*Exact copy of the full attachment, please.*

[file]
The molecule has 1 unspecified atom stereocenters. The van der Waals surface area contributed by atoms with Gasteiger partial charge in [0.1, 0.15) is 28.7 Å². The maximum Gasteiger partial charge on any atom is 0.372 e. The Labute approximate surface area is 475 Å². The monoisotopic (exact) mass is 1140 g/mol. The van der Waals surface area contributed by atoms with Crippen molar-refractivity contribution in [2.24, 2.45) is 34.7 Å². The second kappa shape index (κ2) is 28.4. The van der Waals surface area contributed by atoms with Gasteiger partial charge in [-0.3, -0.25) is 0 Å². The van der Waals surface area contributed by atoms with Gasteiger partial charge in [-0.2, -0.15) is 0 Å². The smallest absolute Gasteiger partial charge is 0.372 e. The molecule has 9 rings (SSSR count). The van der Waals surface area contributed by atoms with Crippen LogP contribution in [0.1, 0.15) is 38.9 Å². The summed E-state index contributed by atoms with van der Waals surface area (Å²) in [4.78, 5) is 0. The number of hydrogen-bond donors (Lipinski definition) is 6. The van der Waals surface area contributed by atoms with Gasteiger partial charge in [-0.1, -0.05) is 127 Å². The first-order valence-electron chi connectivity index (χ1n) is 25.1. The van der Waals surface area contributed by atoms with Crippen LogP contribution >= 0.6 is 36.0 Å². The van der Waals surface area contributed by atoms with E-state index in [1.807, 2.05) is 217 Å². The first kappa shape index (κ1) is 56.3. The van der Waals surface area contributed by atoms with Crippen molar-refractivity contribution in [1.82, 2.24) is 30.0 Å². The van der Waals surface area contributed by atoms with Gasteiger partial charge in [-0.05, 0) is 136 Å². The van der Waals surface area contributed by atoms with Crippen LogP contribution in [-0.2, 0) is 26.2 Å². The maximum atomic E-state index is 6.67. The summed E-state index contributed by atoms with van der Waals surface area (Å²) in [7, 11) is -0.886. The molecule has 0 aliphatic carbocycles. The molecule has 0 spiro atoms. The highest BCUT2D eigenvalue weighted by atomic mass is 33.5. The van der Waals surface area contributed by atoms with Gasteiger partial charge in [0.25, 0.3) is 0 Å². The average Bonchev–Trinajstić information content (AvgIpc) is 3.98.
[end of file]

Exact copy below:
The molecule has 1 unspecified atom stereocenters. The van der Waals surface area contributed by atoms with Gasteiger partial charge in [0.1, 0.15) is 28.7 Å². The maximum Gasteiger partial charge on any atom is 0.372 e. The Labute approximate surface area is 475 Å². The monoisotopic (exact) mass is 1140 g/mol. The van der Waals surface area contributed by atoms with Crippen molar-refractivity contribution in [2.24, 2.45) is 34.7 Å². The second kappa shape index (κ2) is 28.4. The van der Waals surface area contributed by atoms with Gasteiger partial charge in [-0.3, -0.25) is 0 Å². The van der Waals surface area contributed by atoms with Gasteiger partial charge in [-0.2, -0.15) is 0 Å². The smallest absolute Gasteiger partial charge is 0.372 e. The molecule has 9 rings (SSSR count). The van der Waals surface area contributed by atoms with Crippen LogP contribution in [0.1, 0.15) is 38.9 Å². The summed E-state index contributed by atoms with van der Waals surface area (Å²) in [4.78, 5) is 0. The number of hydrogen-bond donors (Lipinski definition) is 6. The van der Waals surface area contributed by atoms with Gasteiger partial charge in [-0.1, -0.05) is 127 Å². The first-order valence-electron chi connectivity index (χ1n) is 25.1. The van der Waals surface area contributed by atoms with Crippen LogP contribution >= 0.6 is 36.0 Å². The van der Waals surface area contributed by atoms with E-state index in [1.807, 2.05) is 217 Å². The first kappa shape index (κ1) is 56.3. The van der Waals surface area contributed by atoms with Crippen molar-refractivity contribution in [1.82, 2.24) is 30.0 Å². The van der Waals surface area contributed by atoms with Gasteiger partial charge in [-0.05, 0) is 136 Å². The van der Waals surface area contributed by atoms with Crippen LogP contribution in [-0.2, 0) is 26.2 Å². The maximum atomic E-state index is 6.67. The summed E-state index contributed by atoms with van der Waals surface area (Å²) in [7, 11) is -0.886. The molecule has 0 aliphatic carbocycles. The molecule has 0 spiro atoms. The highest BCUT2D eigenvalue weighted by atomic mass is 33.5. The van der Waals surface area contributed by atoms with Gasteiger partial charge in [0.25, 0.3) is 0 Å². The average Bonchev–Trinajstić information content (AvgIpc) is 3.98.